Note: The manuscript reference(s) are available in each brief.
Findings Published in 2013
This study examined teachers’ emotional support in classrooms and how it relates to childrens’ outcomes in preschool and kindergarten. Findings suggest that more consistent emotional support was related to better academic and social outcomes, emphasizing the potentially important role of consistency in children’s school experiences.
This study uniquely examined some commonly held beliefs relating to bullying, victimization, and disliking in adolescence. Findings suggest that victims of bullying are not disliked by most peers, but rather strongly disliked by those who identify as a bully. Implications are discussed relating to interventions that may help victims of bullying.
This study investigated associations between enrollment in preschool special education and school readiness skills for children with mild to moderate delays. Findings indicated that on average, children who received preschool special education services had lower scores in reading and math in kindergarten than similar children who did not received such service. These results could be due to a range of factors that should be explored further, including the nature of special education services for young children as well as possible differences between the groups of children with and without special education experiences.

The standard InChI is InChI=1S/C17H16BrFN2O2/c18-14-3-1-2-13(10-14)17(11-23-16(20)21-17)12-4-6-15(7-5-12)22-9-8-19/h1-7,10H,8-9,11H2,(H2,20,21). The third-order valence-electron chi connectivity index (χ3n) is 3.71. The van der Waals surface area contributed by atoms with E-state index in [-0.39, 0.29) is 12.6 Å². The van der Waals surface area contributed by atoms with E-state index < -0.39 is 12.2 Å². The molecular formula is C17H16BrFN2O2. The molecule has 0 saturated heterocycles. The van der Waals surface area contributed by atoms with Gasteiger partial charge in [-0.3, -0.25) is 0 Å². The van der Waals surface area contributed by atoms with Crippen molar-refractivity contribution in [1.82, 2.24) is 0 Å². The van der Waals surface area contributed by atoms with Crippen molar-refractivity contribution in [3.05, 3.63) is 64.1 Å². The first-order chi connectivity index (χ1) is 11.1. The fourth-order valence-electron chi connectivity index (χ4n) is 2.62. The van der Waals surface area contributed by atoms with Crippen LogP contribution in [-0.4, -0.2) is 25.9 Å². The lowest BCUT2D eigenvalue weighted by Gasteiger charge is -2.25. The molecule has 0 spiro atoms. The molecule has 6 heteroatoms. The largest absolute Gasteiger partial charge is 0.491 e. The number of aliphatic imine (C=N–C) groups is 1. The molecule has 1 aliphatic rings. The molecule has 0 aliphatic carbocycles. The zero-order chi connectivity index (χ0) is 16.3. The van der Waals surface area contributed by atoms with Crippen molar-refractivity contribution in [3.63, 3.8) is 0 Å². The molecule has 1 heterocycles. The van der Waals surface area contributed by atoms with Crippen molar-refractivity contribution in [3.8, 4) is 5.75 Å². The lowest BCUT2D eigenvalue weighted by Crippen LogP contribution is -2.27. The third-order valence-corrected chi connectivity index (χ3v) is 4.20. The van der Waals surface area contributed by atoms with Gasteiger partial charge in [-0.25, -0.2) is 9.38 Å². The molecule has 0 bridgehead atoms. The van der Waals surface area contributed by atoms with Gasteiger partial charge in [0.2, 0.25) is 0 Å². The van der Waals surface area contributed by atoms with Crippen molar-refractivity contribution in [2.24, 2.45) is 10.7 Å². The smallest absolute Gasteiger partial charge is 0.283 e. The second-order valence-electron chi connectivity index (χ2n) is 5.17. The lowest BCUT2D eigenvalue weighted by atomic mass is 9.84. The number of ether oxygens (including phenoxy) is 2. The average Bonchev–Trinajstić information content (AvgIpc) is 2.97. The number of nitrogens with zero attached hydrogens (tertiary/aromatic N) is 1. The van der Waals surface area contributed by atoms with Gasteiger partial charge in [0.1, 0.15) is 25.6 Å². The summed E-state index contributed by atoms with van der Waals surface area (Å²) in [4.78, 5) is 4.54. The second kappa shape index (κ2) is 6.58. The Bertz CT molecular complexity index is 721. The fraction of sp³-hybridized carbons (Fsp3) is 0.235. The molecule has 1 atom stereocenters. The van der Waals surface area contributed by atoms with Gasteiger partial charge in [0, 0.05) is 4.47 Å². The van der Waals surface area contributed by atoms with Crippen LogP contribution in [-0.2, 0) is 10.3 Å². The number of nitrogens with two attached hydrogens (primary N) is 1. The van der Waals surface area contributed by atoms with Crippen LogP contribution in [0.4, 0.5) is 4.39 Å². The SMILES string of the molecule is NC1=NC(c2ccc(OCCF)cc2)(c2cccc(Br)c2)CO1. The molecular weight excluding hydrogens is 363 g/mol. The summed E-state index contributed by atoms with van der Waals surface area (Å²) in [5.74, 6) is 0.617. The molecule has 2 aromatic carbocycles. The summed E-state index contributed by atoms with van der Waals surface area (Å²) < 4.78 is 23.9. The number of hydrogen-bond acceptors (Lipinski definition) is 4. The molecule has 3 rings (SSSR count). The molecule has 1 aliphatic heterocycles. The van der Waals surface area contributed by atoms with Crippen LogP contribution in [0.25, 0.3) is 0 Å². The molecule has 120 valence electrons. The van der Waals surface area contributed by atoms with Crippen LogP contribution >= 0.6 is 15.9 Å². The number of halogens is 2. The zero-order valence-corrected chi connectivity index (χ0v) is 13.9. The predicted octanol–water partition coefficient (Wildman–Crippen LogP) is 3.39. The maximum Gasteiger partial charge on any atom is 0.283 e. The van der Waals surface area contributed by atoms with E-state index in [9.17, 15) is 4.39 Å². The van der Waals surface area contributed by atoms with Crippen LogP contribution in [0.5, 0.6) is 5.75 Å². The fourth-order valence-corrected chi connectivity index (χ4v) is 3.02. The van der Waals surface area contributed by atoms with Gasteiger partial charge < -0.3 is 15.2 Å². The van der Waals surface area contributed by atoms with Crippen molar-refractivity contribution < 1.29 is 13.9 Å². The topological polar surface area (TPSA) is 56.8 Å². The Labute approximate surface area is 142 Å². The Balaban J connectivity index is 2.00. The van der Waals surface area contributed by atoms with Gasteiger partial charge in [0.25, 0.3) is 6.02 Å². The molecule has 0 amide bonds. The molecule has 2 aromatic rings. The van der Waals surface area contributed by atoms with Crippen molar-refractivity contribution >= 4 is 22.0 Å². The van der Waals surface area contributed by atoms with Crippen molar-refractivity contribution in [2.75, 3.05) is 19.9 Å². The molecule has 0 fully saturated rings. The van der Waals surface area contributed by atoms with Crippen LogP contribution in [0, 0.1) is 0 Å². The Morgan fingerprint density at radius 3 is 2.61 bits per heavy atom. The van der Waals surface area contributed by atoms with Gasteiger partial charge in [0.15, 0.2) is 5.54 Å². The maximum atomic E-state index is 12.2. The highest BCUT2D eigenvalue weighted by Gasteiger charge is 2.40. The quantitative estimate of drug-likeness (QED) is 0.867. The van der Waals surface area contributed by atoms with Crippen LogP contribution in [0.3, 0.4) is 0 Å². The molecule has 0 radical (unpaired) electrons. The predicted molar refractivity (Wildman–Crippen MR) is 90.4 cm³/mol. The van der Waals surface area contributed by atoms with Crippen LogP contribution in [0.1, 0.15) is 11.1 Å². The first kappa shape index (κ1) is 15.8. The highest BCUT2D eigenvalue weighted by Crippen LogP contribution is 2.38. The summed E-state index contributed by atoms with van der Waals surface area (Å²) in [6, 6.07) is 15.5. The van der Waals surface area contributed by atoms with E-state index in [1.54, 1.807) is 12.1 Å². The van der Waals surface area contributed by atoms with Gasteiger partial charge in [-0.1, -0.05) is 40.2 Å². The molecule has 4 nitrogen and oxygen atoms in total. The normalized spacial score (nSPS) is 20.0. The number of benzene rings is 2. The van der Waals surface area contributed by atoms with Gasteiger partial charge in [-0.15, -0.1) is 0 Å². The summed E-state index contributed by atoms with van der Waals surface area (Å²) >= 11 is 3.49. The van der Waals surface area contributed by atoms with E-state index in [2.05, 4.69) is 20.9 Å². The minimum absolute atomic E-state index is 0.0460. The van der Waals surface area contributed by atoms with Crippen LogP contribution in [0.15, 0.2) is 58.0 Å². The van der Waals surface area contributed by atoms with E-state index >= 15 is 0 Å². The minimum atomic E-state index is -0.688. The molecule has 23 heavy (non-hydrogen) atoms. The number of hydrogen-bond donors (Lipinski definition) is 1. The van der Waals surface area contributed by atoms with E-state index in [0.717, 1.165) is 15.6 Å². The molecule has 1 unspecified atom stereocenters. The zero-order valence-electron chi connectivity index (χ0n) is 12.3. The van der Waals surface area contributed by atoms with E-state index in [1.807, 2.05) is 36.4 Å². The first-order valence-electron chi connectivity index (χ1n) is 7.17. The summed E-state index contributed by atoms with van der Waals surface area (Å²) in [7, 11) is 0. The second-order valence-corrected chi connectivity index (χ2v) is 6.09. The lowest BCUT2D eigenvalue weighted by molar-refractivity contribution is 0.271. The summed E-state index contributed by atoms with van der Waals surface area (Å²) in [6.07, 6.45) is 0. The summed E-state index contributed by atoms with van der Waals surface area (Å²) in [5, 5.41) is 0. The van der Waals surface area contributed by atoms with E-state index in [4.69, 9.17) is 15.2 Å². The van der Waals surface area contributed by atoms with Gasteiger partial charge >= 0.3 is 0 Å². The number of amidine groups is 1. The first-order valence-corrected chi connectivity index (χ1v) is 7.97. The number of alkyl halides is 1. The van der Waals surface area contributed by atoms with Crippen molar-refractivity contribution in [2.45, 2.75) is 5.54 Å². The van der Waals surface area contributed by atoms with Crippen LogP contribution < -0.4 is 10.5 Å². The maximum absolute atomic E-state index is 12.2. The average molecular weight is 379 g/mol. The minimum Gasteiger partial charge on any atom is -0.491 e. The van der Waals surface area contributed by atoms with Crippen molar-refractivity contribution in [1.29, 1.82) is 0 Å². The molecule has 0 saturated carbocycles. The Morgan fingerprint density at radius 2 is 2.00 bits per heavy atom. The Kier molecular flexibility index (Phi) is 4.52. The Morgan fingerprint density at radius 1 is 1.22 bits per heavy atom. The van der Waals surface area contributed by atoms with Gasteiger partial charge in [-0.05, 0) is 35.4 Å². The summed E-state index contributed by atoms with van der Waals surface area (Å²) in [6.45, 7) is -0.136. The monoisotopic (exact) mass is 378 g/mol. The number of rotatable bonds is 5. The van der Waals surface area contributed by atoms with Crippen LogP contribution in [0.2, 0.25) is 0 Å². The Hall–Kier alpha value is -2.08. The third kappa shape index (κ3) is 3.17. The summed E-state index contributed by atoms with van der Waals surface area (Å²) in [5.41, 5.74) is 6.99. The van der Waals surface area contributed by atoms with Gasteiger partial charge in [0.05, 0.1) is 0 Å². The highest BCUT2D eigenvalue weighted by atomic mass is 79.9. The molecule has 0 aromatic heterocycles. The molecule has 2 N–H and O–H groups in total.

This study compared universal (available to all children) and targeted (offered only to children with specific risk factors) Pre-Kindergarten programs. Results showed that two aspects of structural quality (e.g., hours per day and teacher education) were higher in universal programs, but process quality (e.g., child interactions and feedback) was higher in targeted programs. Children’s achievement was not different across programs.
Researchers asked teachers about the factors that influenced their level of adherence to the Responsive Classroom approach and then had teachers, principals, and intervention coaches rate each principal’s “buy-in” to the approach. The coaches’ ratings of principal buy-in were most related to the observed practice of the teachers.
Findings Published in 2012
This study examined associations between classroom quality, amount of instruction in Spanish, and academic learning of Spanish-speaking 4 years-olds. Findings suggest that gains in reading and math were larger when children received more instruction in Spanish in classrooms with more responsive and sensitive teachers. It is possible that instruction in Spanish in high-quality classrooms may enhance the academic skills for children with limited English.
Given the increasing ethnic and language diversity within the United States, this study examined practices that acknowledge and promote diversity in pre-Kindergarten classrooms. Findings indicate that acceptance of diversity is a component of positive environments for young children, particularly in classrooms with high poverty levels where there is ethnic and linguistic diversity.